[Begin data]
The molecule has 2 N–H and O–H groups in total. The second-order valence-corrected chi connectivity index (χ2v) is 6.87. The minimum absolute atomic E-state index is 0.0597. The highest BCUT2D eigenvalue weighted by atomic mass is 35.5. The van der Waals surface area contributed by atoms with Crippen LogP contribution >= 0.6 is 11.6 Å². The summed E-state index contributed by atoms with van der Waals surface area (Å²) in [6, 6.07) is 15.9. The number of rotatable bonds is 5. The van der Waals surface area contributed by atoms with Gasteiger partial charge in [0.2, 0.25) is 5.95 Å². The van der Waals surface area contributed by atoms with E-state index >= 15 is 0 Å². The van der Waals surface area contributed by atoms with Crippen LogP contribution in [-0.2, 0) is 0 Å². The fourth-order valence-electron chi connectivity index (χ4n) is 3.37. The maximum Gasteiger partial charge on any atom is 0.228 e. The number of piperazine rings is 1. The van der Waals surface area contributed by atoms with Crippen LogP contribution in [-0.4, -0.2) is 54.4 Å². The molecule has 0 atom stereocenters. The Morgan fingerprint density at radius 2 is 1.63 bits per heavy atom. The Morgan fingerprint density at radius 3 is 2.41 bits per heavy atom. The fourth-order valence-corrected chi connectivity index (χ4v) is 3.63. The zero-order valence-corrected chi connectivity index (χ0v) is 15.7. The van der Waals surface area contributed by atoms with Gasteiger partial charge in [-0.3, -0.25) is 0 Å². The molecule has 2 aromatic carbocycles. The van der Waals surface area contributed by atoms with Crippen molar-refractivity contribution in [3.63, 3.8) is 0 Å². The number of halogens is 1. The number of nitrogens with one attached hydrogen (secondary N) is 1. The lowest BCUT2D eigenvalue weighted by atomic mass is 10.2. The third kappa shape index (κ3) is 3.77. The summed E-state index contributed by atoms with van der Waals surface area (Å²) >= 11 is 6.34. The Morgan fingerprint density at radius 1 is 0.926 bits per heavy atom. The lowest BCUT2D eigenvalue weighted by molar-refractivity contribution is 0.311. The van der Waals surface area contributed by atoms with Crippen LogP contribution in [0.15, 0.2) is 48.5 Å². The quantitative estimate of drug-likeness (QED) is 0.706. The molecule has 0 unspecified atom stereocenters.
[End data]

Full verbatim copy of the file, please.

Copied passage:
The molecule has 2 N–H and O–H groups in total. The second-order valence-corrected chi connectivity index (χ2v) is 6.87. The minimum absolute atomic E-state index is 0.0597. The highest BCUT2D eigenvalue weighted by atomic mass is 35.5. The van der Waals surface area contributed by atoms with Crippen LogP contribution >= 0.6 is 11.6 Å². The summed E-state index contributed by atoms with van der Waals surface area (Å²) in [6, 6.07) is 15.9. The number of rotatable bonds is 5. The van der Waals surface area contributed by atoms with Gasteiger partial charge in [0.2, 0.25) is 5.95 Å². The van der Waals surface area contributed by atoms with E-state index >= 15 is 0 Å². The van der Waals surface area contributed by atoms with Crippen LogP contribution in [-0.2, 0) is 0 Å². The fourth-order valence-electron chi connectivity index (χ4n) is 3.37. The maximum Gasteiger partial charge on any atom is 0.228 e. The number of piperazine rings is 1. The van der Waals surface area contributed by atoms with Crippen LogP contribution in [-0.4, -0.2) is 54.4 Å². The molecule has 0 atom stereocenters. The Morgan fingerprint density at radius 2 is 1.63 bits per heavy atom. The Morgan fingerprint density at radius 3 is 2.41 bits per heavy atom. The fourth-order valence-corrected chi connectivity index (χ4v) is 3.63. The zero-order valence-corrected chi connectivity index (χ0v) is 15.7. The van der Waals surface area contributed by atoms with Gasteiger partial charge in [-0.3, -0.25) is 0 Å². The molecule has 2 aromatic carbocycles. The van der Waals surface area contributed by atoms with Crippen molar-refractivity contribution in [3.63, 3.8) is 0 Å². The number of halogens is 1. The number of nitrogens with one attached hydrogen (secondary N) is 1. The lowest BCUT2D eigenvalue weighted by atomic mass is 10.2. The third kappa shape index (κ3) is 3.77. The summed E-state index contributed by atoms with van der Waals surface area (Å²) >= 11 is 6.34. The Morgan fingerprint density at radius 1 is 0.926 bits per heavy atom. The lowest BCUT2D eigenvalue weighted by molar-refractivity contribution is 0.311. The van der Waals surface area contributed by atoms with Crippen LogP contribution in [0.15, 0.2) is 48.5 Å². The quantitative estimate of drug-likeness (QED) is 0.706. The molecule has 0 unspecified atom stereocenters.